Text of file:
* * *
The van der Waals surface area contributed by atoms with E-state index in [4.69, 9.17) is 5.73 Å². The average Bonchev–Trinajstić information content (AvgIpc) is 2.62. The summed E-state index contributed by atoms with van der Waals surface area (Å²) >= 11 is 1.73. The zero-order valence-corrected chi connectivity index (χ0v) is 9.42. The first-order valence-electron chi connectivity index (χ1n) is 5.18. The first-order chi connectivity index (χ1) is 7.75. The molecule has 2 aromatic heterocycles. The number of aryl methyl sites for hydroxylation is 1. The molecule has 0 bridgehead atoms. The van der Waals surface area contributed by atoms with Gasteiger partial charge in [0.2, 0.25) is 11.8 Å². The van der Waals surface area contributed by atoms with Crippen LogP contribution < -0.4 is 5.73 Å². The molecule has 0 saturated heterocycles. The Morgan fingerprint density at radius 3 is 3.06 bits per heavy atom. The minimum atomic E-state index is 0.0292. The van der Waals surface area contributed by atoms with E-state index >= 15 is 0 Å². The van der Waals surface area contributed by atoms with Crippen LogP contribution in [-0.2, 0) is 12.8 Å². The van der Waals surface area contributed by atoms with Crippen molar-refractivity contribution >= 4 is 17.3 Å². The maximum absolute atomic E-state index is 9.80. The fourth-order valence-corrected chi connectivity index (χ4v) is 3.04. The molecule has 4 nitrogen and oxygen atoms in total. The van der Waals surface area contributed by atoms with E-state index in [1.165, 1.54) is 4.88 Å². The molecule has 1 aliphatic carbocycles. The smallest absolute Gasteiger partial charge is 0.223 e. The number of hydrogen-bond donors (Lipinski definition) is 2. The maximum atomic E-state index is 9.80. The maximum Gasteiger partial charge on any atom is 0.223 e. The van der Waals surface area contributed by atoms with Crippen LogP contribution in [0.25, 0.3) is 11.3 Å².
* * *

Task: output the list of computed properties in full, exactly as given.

The van der Waals surface area contributed by atoms with E-state index in [4.69, 9.17) is 5.73 Å². The average Bonchev–Trinajstić information content (AvgIpc) is 2.62. The summed E-state index contributed by atoms with van der Waals surface area (Å²) >= 11 is 1.73. The zero-order valence-corrected chi connectivity index (χ0v) is 9.42. The first-order valence-electron chi connectivity index (χ1n) is 5.18. The first-order chi connectivity index (χ1) is 7.75. The molecule has 2 aromatic heterocycles. The number of aryl methyl sites for hydroxylation is 1. The molecule has 0 bridgehead atoms. The van der Waals surface area contributed by atoms with Gasteiger partial charge in [0.2, 0.25) is 11.8 Å². The van der Waals surface area contributed by atoms with Crippen LogP contribution < -0.4 is 5.73 Å². The molecule has 0 saturated heterocycles. The Morgan fingerprint density at radius 3 is 3.06 bits per heavy atom. The minimum atomic E-state index is 0.0292. The van der Waals surface area contributed by atoms with E-state index >= 15 is 0 Å². The van der Waals surface area contributed by atoms with Crippen LogP contribution in [-0.2, 0) is 12.8 Å². The van der Waals surface area contributed by atoms with Crippen molar-refractivity contribution >= 4 is 17.3 Å². The maximum absolute atomic E-state index is 9.80. The fourth-order valence-corrected chi connectivity index (χ4v) is 3.04. The molecule has 4 nitrogen and oxygen atoms in total. The van der Waals surface area contributed by atoms with E-state index in [1.165, 1.54) is 4.88 Å². The molecule has 1 aliphatic carbocycles. The smallest absolute Gasteiger partial charge is 0.223 e. The number of hydrogen-bond donors (Lipinski definition) is 2. The maximum atomic E-state index is 9.80. The maximum Gasteiger partial charge on any atom is 0.223 e. The van der Waals surface area contributed by atoms with Crippen LogP contribution in [0.25, 0.3) is 11.3 Å².